Alistair Pike, University of Bristol
Chris - Back in time now almost 50,000 years to the final days of the Neanderthals and the rise of modern man. Research – published in the journal Science – has revealed the oldest known cave art in Europe, and it might not have been painted by humans.
Richard Hollingham has been to the University of Bristol to talk to the archaeologist who led the project, Alistair Pike. As they didn’t have a cave handy, Alistair projected the art onto a wall of the lecture theatre so they could get an idea of how it looked...
Alistair - We're looking at the panel of hands - it's part of a cave called El Castillo cave in Northern Spain, very close to Santander, and this part of the cave maybe 41,000 years ago was decorated by people putting their hands against the cave wall and then blowing or spitting pigment to create these negative hand images.
Richard - How old are these?
Alistair - Next to the handprints there are some red dots and one of those red dots is at least 40,800 years ago but because we can see that they were made in the same technique, they don't overlie each other we think actually the handprints were made at the same time.
Richard - What does that mean then? It sounds an awful long time ago but that has particular significance.
Alistair - Yes, well first of all it is at least 15,000 years older than we previously thought the art in this cave to be but it dates from around the time when modern humans first arrived in Europe and the Neanderthals begin to disappear, but because we're dating these deposits on top of the art we don't actually know how old the art is, all we know is that it is older than 40,800 and therefore it might have been made by Neanderthals.
Richard - Would that have been their first?
Alistair - Absolutely, or certainly paintings - first example of Neanderthal paintings, so you can look at the fingers, the hand prints of Neanderthals if indeed this is the case. But we do know that Neanderthals maybe 50,000 years were making art-like objects in other parts of Spain, so we find things like shell beads to use for body adornment, we find shells that have traces of pigment in them that look like they might have been used as a sort of cosmetic even.
Richard - So once again Neanderthals turn out to be a lot brighter, a lot more advanced (and I know archaeologists hate using the word 'advanced') than that we first perhaps thought.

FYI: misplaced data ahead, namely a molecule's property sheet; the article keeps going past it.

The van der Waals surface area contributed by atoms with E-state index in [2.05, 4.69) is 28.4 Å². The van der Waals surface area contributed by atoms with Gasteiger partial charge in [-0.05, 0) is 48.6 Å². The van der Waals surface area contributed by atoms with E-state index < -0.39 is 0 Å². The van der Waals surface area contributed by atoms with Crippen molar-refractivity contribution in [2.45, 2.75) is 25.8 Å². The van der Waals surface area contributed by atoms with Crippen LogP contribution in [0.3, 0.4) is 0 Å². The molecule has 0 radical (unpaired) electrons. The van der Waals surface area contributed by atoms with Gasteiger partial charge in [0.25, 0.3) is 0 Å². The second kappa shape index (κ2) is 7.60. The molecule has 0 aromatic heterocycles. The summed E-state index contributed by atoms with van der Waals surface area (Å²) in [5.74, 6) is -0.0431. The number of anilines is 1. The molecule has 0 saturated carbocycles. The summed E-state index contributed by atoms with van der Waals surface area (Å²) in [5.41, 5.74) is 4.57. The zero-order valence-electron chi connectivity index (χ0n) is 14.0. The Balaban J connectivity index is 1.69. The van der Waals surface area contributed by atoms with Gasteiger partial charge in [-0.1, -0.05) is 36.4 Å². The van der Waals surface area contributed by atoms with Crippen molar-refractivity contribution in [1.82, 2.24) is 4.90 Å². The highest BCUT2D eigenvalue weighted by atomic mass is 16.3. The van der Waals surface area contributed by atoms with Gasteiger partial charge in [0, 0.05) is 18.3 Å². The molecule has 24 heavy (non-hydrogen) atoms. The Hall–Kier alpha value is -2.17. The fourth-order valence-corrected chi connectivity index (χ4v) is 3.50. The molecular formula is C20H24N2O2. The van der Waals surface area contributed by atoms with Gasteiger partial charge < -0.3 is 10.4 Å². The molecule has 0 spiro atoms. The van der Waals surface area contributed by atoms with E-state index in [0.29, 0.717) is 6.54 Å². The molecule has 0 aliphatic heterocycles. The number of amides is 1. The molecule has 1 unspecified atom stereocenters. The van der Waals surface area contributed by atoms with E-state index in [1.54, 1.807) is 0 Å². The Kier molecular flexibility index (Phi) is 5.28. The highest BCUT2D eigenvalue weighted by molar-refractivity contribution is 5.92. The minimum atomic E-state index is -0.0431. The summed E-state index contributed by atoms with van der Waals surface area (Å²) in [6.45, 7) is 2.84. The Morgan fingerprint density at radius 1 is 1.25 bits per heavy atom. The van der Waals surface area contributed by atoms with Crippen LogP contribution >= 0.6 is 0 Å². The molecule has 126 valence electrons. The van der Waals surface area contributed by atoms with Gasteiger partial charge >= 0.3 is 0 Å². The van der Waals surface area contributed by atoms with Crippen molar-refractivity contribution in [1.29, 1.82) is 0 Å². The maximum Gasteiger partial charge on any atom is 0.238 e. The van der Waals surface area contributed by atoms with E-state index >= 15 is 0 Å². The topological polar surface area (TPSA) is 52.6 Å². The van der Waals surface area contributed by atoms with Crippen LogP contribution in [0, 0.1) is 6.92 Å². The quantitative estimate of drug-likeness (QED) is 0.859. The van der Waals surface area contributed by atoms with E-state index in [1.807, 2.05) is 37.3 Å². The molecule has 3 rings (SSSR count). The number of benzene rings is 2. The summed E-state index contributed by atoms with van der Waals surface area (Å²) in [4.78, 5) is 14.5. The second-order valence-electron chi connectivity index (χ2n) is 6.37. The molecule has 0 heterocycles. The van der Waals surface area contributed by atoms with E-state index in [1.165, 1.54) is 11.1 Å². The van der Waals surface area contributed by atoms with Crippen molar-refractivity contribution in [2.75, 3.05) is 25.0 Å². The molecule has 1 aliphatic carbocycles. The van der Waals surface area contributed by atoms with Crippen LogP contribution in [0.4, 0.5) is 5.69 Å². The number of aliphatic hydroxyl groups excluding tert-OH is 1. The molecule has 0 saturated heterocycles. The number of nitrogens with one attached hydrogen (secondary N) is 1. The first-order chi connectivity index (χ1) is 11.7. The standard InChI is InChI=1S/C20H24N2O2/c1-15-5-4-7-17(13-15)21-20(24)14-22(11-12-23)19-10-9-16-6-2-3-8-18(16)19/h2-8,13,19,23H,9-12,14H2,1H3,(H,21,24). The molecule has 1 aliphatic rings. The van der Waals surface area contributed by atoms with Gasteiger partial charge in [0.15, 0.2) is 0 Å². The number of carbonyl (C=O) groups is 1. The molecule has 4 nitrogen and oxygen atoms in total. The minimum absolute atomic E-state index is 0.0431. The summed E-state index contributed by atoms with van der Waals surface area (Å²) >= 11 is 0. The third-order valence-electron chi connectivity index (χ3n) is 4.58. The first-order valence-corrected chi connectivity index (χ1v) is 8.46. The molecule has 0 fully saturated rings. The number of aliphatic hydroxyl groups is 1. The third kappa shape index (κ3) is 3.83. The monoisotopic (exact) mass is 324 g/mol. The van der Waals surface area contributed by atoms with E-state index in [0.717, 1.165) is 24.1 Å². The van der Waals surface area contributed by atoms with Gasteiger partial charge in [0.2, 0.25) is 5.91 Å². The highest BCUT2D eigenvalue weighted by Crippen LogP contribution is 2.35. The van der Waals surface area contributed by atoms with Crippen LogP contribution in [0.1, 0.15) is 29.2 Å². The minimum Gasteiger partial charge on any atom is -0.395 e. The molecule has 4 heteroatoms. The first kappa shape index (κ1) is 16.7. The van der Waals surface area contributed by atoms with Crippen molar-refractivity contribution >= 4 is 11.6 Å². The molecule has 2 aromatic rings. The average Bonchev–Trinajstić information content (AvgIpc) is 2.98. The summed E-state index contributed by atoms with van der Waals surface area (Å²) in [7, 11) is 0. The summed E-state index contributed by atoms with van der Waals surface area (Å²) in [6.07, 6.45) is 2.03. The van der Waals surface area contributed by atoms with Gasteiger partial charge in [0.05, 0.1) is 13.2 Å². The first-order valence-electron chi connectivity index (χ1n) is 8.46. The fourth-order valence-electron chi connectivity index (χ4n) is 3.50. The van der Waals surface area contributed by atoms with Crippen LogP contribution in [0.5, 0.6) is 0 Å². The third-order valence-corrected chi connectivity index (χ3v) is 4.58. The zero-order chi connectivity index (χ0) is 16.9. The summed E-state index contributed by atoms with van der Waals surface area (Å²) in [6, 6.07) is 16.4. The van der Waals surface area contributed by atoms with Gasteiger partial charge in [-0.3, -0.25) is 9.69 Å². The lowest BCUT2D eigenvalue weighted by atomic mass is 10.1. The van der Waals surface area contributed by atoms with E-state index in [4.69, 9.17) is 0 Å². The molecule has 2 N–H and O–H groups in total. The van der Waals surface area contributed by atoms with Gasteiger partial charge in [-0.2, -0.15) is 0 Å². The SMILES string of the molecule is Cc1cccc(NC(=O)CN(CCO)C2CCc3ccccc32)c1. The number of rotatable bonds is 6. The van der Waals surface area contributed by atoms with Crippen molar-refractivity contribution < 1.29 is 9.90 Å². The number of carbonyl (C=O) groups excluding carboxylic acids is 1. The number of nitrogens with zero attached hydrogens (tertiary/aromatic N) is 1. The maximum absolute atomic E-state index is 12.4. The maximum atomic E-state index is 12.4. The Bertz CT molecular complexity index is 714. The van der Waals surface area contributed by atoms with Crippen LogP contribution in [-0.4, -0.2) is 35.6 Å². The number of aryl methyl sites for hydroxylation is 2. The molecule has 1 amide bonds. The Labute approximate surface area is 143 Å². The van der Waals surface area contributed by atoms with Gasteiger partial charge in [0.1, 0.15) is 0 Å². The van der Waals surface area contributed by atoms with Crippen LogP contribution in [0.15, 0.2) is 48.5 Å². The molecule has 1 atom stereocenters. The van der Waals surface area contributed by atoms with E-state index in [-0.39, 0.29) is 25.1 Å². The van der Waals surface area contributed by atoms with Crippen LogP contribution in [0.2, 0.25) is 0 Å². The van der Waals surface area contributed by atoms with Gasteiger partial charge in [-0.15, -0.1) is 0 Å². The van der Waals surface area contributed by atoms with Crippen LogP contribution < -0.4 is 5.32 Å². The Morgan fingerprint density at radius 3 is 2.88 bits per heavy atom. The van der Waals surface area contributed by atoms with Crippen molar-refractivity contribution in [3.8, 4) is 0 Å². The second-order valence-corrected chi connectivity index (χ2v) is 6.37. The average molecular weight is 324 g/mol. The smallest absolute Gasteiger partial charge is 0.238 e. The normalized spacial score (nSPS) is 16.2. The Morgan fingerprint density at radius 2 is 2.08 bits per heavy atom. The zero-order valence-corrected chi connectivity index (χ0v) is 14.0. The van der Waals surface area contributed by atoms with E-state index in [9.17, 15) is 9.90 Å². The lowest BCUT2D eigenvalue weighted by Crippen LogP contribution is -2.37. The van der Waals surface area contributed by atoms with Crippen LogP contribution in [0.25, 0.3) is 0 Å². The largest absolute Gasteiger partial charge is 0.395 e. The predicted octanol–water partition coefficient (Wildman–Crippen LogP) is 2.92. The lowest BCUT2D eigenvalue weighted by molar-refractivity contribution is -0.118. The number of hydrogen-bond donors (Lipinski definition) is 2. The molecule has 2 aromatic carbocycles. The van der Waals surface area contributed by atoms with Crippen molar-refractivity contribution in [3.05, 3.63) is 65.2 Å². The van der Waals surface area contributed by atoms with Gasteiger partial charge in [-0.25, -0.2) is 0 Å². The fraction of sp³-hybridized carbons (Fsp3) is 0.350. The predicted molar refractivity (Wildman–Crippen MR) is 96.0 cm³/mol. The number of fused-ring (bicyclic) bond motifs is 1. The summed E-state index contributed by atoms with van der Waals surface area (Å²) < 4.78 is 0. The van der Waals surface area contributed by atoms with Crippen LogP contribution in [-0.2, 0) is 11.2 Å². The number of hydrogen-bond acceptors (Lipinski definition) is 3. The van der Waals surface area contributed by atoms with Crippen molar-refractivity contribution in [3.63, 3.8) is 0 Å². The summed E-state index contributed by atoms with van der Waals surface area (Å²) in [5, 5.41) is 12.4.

Alistair - Well if this genuinely is Neanderthal art, and we haven't yet proved it beyond all doubt because conceivably it could have been made by modern humans a matter of a few hundred years after they first arrived in Northern Spain, but if it does turn out to be Neanderthal then it is showing that Neanderthals have the cognitive abilities rather similar to modern humans, so we've narrowed the gap and the difference between them.
Richard - But even modern humans when they started turning up in Europe, they didn't have a culture of art before that - is that right?
Alistair - Well that's a very interesting question because in fact in Africa we do find art objects around 70,000 to 100,000 years ago, which include little bits of engraved red ochre minerals. We find beads, bead necklaces and we find engraved ostrich eggshells but the earliest paintings in Africa are only around 25,000 to 27,000 years ago.
Richard - So a lot more recent than the ones here, for example.
Alistair - Absolutely, so it looks like the tradition of painting caves started in Europe and that is a really interesting question to ask why should it be that humans should start painting caves in Europe and not in Africa when they have been making art objects in Africa for the previous 50,000 years. We think we've got an idea about why this is and that is, actually, the presence of Neanderthals. Just after humans arrived in Europe we find the first examples of musical instruments, of figurative sculpture, we may have found the first example of painting and the difference between Africa and Europe at this time was the presence of Neanderthals. So it might have been that in order to compete for resources with Neanderthals, modern humans had to organise themselves differently, socially, and art may have been one of these innovations that allowed them to create a group identity and therefore compete with Neanderthals.
Richard - So we look up at this image projected on the wall of the lecture theatre here - you've got these hand prints and this shadowy image of a bison or something and concealed by this calcium deposit over the top. How on earth do you go about finding out the age of this without damaging it?
Alistair - Well, the key to actually being able to date these things is that calcium carbonate deposit that you mentioned. We can use the radioactive decay of uranium which decays to thorium to work out when these things are formed and it is the measurement of the thorium to uranium ratio that tells us how long, how much time has passed since the precipitation of calcium carbonate and since these are formed on top of the paintings we know they must have been older than the dates that we are measuring.
Richard - So, actually, it is relatively straightforward thanks to the material that's obscuring them?
Alistair - Absolutely. Some people might think it is a shame that you can't see all of the art but it's thanks to that layer that we can actually obtain age information about the paintings.
Richard - Now, we talk of this as pre-history but I suppose this was the first history particularly as people came back, it's a record really of humanity.
Alistair - Absolutely, and there's some studies that have actually looked at some of these symbols and they find groups of them reoccurring in different caves all over Europe, so in fact we might be looking at a form of language here.
Richard - So really this is the start of so much.
Alistair - It's the beginning of the modern period for humans if you like.